There are never enough game days.
After a gaming drought in the summer and early fall, I've striven to make up for the lost months, most recently by staging a scrum across my dining room table this past Saturday evening. My longtime friends Matt, Jared, and Francesco joined me on the field of battle as we tried out a "new" set of skirmish rules entitled Ares. Alas, they are only new to me, as I believe the first edition of these rules was published around 1999, and the most recent and only update came out a short time later in 2002. I discovered them when I had the good fortune of stumbling upon a late night unscheduled zombie game in progress at Fall In last month (see pictures of that game in my Fall In recap post). Those gamers informed me that they had used the Ares core skirmish rules to develop their home-brewed zombie variant. My curiosity piqued, I purchased my own PDF copy of Ares.
Ares is designed for historical and fantasy skirmish-level engagements (a demo-version download is available on the publisher's site). The rules have a lot more "crunch" to them than streamlined games like Advanced Song of Blades and Heroes, which is the system I have the most experience with in my short time exploring this hobby. First of all, characters in Ares have a much fuller "stat line" covering familiar concepts like hit points, armor class, individual weapon damages, melee and ranged attacks, magic proficiency/resistance, etc., or in other words, a panoply of variables that a game like Song of Blades and Heroes collapses into just two stats for every unit (quality and combat). While this makes a game like Songs fast and easy to pick up (it's accessible enough that lots of players teach it to their young children), I've sometimes missed the extra modicum of complexity more typical of my teenage Dungeons & Dragons gaming.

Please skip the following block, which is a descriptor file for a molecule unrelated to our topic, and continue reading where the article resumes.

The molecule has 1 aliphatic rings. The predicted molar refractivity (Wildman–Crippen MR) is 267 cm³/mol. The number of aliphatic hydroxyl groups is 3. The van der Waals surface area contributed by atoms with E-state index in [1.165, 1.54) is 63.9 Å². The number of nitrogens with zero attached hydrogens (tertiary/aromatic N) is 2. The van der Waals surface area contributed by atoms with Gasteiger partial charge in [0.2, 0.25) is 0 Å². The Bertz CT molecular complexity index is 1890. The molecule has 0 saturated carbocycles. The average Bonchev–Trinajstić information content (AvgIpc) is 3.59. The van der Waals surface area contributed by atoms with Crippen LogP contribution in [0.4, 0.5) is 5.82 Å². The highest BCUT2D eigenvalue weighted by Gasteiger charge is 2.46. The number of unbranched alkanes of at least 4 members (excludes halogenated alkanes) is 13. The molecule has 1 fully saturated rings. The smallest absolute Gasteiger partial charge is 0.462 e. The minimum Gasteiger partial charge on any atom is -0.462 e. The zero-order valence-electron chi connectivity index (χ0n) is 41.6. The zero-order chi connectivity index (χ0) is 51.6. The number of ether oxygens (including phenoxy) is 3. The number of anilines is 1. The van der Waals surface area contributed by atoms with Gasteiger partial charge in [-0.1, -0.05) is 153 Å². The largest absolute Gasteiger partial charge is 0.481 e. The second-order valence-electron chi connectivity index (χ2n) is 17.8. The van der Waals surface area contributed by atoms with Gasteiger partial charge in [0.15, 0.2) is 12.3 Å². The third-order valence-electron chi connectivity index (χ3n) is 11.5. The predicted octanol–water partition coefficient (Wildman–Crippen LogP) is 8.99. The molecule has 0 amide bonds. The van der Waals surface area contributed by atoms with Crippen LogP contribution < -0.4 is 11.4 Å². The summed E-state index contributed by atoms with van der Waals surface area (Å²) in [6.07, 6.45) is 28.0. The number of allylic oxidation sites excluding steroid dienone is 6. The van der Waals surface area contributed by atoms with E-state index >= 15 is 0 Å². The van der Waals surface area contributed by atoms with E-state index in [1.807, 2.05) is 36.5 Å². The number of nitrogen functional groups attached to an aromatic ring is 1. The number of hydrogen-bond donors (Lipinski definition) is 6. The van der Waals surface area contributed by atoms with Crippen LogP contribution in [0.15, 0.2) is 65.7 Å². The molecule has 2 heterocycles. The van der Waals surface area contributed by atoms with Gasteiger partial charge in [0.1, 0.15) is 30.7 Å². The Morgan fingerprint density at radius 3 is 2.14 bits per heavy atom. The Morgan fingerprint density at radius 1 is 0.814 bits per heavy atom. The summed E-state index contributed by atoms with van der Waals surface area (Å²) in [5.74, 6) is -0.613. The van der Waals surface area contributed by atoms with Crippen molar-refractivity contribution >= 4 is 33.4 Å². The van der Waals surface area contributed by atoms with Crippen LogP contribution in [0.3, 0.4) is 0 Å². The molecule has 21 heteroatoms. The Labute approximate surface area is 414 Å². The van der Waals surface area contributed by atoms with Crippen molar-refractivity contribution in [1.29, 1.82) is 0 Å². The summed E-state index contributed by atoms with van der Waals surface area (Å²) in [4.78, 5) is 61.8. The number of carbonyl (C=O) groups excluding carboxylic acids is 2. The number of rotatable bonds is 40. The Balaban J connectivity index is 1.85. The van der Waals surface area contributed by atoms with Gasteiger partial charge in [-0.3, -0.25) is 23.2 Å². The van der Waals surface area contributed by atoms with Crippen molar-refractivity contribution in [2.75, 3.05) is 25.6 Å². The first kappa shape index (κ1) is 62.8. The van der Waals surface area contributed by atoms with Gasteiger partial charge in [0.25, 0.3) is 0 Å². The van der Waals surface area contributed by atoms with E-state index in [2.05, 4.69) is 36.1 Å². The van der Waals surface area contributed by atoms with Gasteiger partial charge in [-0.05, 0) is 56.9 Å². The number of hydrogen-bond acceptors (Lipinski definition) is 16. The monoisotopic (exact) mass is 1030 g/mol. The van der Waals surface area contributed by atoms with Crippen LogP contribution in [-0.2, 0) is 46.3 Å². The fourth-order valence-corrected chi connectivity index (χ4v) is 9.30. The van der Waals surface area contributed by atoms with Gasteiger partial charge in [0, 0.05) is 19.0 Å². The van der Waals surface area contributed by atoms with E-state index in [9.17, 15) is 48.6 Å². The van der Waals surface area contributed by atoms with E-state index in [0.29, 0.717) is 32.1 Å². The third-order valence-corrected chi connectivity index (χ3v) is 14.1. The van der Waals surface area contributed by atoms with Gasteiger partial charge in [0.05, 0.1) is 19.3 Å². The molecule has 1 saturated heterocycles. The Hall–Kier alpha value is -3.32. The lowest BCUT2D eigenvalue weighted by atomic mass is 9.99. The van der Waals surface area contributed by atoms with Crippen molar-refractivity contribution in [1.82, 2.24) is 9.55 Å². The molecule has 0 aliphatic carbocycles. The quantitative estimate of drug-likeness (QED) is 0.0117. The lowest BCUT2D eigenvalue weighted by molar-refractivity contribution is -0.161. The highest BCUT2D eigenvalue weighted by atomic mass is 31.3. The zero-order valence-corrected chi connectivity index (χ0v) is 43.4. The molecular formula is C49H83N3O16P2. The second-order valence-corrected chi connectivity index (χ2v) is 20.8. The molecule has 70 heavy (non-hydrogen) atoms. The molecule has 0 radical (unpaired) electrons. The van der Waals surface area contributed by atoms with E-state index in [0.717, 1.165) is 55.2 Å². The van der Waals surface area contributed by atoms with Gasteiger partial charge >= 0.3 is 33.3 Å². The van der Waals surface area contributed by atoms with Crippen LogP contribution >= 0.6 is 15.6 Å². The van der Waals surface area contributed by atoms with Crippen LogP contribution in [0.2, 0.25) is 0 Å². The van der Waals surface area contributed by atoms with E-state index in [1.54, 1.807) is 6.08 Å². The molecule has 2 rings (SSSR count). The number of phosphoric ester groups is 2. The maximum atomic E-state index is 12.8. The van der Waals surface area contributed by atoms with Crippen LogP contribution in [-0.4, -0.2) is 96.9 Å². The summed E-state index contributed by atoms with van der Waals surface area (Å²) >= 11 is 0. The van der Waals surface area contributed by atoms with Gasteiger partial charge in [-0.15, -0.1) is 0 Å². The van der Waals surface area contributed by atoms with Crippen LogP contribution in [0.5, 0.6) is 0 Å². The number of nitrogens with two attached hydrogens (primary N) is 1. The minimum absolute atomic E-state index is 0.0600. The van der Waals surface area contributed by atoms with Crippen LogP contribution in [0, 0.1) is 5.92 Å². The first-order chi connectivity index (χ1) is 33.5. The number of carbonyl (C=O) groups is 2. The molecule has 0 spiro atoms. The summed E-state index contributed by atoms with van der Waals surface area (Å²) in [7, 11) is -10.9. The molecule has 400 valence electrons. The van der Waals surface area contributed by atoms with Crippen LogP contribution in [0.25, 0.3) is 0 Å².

Furthermore, Songs' simple two-variable system felt even more restrictive when I was working on my miniatures-based dungeon delving rules earlier this year (the addition of variables for hit points and armor class alone opens up so many more options for the handling of things like traps, magic items, etc.). To be sure, part of Song of Blades and Heroes' charm is that very simplicity, exemplified by its use of only a single die type for every roll, the ubiquitous six-sider. Ares, however, fits in nearly all of the traditional polyhedrons, again, creating some fun dynamics that get stripped out of simpler approaches to wargaming mechanics. I also appreciated the initiative system in Ares, which ensures that every unit gets to make some sort of move in a turn without resorting to a stultifying IGOUGO structure and the inevitable long downtimes.
I was excited to put the Ares rules through their paces, so I concocted the below scenario for our four-player game.
The Lost City of Azermathy
|A few blocks of the abandoned city. Each player's warband started in a corner, and after finding its objective had to try to exit from the opposite corner. The river was only passable across the bridges or by the boat.|
- When a warband finds its sought-after item amongst the ruins, it must then attempt to exit the battlefield on the corner opposite from which it entered. (Note: A unit that is routed must drop any item it carries; it does not want to give an enemy a reason to keep pursuing it off of the board!)
- The Vermin can claim any other player’s sought-after items or any other magical item resulting from a successful search action, but they must make it off the battlefield with two such items instead of just one. Units can only carry a single item found in the scenario, which by default necessitates two separate vermin units must carry items off the map to meet their victory condition.
- 10 points for leaving with your warband’s sought-after object
- 1 point for every regular enemy unit killed
- 3 for every special enemy killed (heroes and spellcasters)